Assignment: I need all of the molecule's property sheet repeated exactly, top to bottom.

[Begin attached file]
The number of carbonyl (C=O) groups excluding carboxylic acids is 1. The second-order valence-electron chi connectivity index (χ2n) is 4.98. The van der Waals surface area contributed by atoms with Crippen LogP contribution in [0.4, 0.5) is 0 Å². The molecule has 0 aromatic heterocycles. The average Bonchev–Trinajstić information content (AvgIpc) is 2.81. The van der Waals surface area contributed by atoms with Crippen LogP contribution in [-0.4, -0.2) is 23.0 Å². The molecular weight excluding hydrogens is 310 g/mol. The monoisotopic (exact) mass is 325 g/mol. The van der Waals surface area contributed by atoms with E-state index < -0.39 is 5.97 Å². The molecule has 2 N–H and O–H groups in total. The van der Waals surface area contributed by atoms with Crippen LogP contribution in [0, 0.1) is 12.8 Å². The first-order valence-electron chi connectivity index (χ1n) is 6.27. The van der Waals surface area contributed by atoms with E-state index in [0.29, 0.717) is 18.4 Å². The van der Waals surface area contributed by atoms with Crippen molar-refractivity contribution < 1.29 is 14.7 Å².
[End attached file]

The number of carbonyl (C=O) groups excluding carboxylic acids is 1. The second-order valence-electron chi connectivity index (χ2n) is 4.98. The van der Waals surface area contributed by atoms with Crippen LogP contribution in [0.4, 0.5) is 0 Å². The molecule has 0 aromatic heterocycles. The average Bonchev–Trinajstić information content (AvgIpc) is 2.81. The van der Waals surface area contributed by atoms with Crippen LogP contribution in [-0.4, -0.2) is 23.0 Å². The molecular weight excluding hydrogens is 310 g/mol. The monoisotopic (exact) mass is 325 g/mol. The van der Waals surface area contributed by atoms with E-state index < -0.39 is 5.97 Å². The molecule has 2 N–H and O–H groups in total. The van der Waals surface area contributed by atoms with Crippen LogP contribution in [0, 0.1) is 12.8 Å². The first-order valence-electron chi connectivity index (χ1n) is 6.27. The van der Waals surface area contributed by atoms with E-state index in [0.29, 0.717) is 18.4 Å². The van der Waals surface area contributed by atoms with Crippen molar-refractivity contribution < 1.29 is 14.7 Å².